Barnes returns to script the final instalment of the run, A Blind Eye – the first (and thus far only) Gallifrey story to be set on Earth. As one would infer from the title, the season finale is a rueful tale that explores what happens when someone turns a blind eye, be it to a Time Lord’s flagrant and continual breaches of the laws of time, the crimes of a silver-tongued desperado, or even the paradoxical survival of a girl fated to die aboard the wreck of the airship R101. It’s a pleasantly harrowing tale, particularly for those listening that have a fondness for Big Finish’s in-house eighth Doctor companion, Charley Pollard. Here we are confronted not only with the unpleasant truth that Charley’s wayward sister, Sissy (played by India Fisher herself), is a fascist sympathiser, but that her naïve choices would lead to a tragic suicide which would then be exploited by those seeking to “make a point” about the web of time.
A Blind Eye also ties up the first season story’s arc in inspired fashion, breaking away from the parable of the first few stories and instead beginning to make full use of the toys that this series has to play with. The mystery of Andred’s disappearance, for instance, is dealt with sublimely, prompting one of Louise Jameson’s finest performances as the noble savage and setting up one of the second season’s most absorbing threads.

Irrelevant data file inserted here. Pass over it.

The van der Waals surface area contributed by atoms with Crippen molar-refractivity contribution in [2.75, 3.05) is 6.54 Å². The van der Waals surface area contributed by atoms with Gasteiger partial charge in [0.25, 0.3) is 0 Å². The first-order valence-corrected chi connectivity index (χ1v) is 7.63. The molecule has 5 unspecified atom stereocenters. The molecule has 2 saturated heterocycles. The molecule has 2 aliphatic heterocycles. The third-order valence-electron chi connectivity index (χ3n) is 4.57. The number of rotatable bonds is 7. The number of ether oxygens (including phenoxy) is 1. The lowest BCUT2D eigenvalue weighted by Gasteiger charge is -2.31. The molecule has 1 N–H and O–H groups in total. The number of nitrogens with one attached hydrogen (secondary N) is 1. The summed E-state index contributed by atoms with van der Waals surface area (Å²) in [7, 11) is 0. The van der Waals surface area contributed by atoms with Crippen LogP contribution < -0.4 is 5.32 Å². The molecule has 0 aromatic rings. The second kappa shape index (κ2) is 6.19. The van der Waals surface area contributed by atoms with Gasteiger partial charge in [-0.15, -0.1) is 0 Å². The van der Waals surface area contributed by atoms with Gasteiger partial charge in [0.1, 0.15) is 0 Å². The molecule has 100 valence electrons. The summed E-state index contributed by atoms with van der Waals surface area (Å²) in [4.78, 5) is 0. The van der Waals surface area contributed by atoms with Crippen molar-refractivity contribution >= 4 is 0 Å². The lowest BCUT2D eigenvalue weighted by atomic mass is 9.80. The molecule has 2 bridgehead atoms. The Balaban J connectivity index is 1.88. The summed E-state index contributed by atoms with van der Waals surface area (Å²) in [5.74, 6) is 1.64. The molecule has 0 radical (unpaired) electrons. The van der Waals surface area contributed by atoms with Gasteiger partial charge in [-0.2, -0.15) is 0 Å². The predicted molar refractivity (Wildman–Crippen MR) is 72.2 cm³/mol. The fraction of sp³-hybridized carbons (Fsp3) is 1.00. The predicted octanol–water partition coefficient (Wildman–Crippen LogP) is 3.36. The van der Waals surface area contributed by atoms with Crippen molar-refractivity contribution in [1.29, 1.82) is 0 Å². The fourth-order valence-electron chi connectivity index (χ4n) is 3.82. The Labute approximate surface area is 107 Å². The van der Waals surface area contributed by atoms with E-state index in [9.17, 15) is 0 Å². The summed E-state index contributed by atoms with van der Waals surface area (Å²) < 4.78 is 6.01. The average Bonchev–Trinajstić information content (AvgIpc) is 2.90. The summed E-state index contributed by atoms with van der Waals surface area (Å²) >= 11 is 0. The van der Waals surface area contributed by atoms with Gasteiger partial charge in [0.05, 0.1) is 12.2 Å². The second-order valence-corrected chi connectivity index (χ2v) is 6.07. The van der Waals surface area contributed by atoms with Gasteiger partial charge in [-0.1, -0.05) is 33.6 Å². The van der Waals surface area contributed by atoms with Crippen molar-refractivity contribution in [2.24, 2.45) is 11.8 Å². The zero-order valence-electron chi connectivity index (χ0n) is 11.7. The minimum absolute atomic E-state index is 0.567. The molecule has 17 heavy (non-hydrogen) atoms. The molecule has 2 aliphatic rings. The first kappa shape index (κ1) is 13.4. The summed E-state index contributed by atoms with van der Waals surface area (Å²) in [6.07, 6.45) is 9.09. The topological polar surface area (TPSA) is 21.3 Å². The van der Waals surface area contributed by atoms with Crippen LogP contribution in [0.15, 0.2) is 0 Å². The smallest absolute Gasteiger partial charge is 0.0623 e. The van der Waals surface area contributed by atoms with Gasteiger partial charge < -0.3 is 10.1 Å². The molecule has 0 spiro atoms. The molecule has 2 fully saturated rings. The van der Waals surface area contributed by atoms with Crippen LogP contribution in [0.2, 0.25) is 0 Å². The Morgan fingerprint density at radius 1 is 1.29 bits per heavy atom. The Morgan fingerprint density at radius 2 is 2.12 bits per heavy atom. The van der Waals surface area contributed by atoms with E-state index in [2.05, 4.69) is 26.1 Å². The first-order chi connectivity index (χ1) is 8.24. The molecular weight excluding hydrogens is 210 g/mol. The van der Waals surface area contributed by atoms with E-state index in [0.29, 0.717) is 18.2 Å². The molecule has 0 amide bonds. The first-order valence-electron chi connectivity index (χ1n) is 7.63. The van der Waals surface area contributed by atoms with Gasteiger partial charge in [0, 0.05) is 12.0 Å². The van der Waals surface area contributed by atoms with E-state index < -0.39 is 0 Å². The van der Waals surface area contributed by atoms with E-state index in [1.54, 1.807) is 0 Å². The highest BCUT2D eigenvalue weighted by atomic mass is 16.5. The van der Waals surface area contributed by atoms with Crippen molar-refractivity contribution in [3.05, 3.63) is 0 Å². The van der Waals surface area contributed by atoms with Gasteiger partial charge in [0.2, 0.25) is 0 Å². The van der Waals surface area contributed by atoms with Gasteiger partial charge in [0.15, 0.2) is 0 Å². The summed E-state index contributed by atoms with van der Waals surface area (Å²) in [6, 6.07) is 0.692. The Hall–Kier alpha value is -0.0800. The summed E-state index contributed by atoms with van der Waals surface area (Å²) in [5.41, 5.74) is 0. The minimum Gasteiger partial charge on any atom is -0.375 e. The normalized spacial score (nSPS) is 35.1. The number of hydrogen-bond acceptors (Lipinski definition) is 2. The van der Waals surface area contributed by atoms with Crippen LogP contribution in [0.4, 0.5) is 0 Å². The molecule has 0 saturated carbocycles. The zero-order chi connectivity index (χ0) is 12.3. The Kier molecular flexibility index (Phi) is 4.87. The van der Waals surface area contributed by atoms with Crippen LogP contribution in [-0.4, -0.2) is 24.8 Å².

Overall then, Gallifrey’s first season is more intriguing than engrossing - only right at the death does it even come close to touching upon its potential. Many have likened Gallifrey to television series such as Spooks and 24, and it certainly shares their edgy vibe, but in these first four stories at least, it really lacks the speed and slickness of such shows. That would all change, however, with the next season…
APRIL 2005 - AUGUST 2005